This command will convert the .n3pmesh for the basic bow into a .obj file. Using the .obj and image file you can easily load the KO mesh into a 3D mesh editor like Blender.


In order to import the .obj file back into KO’s .n3pmesh format (presumably after you have made your modifications) use the following command (again via the command prompt).

Simply paste the new .n3pmesh into the KO content folder and the newly modified weapons mesh will appear in game!


Getting setup with the OpenKO project

I recently made a video on how to get setup with the OpenKO source code and another video explaining the basic structure and history of the codebase. Feel free to take the time and get the code running! If you have any questions feel free to send me an email (

This second video explains a little about where the source code originates from and what major changes have taken place since I first started working on everything.

Kodev – Updating the UIQuestMenu

I recently made a video explaining how the quest menu GUI works for the game Knight Online. This is the first part in a two part series where we look at why these GUI components work the way they do and how we can use the GUI editor to help us to implement functionality for later versions. Part two for this series has already been recorded I just need to upload it! I hope to do that in the next week or so. If you have any questions or would like to suggest future topics for videos please email me at “”. Thanks!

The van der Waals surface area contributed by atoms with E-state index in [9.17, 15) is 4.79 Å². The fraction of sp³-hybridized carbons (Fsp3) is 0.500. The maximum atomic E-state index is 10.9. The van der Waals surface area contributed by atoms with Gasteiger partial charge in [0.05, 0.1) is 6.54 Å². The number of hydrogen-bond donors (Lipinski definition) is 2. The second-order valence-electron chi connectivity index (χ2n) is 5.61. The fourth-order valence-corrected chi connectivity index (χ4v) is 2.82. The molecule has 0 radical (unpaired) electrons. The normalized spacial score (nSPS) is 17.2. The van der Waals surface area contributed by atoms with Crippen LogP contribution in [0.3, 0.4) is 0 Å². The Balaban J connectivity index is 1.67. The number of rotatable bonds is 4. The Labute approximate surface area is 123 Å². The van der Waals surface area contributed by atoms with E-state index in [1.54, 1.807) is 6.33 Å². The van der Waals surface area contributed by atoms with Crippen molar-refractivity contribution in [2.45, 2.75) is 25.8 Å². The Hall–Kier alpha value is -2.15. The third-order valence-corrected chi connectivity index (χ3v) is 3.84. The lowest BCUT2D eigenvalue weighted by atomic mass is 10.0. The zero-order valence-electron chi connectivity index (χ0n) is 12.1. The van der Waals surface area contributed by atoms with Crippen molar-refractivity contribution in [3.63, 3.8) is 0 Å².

EDIT: I was recently able to upload part 2! In the future I will try not to make the videos so long because they quickly become hard to upload.


SDL 2.0 Tutorial-06: Networking 3

In the last tutorial we setup a basic TCP server. In this tutorial we will start by modifying the server we setup and finish by writing a player client application. In order to write a client application with SDL 2.0 we will need a lot of the ideas which where presented in my first string of SDL tutorials (here). A lot of my personal preferences for setting up SDL have changed since writing those tutorials so instead of using code found within those tutorials I will be using a collection of C++ files I have settled into using (found here).

First let’s start with a few server-side modifications. Let’s start by adding a few extra packet flags:

Now we have a packet flag for starting and completing a quest, as well as a packet flag for getting the amount of time left until the quest is completed. Next we will update our server-side “RecvData” function: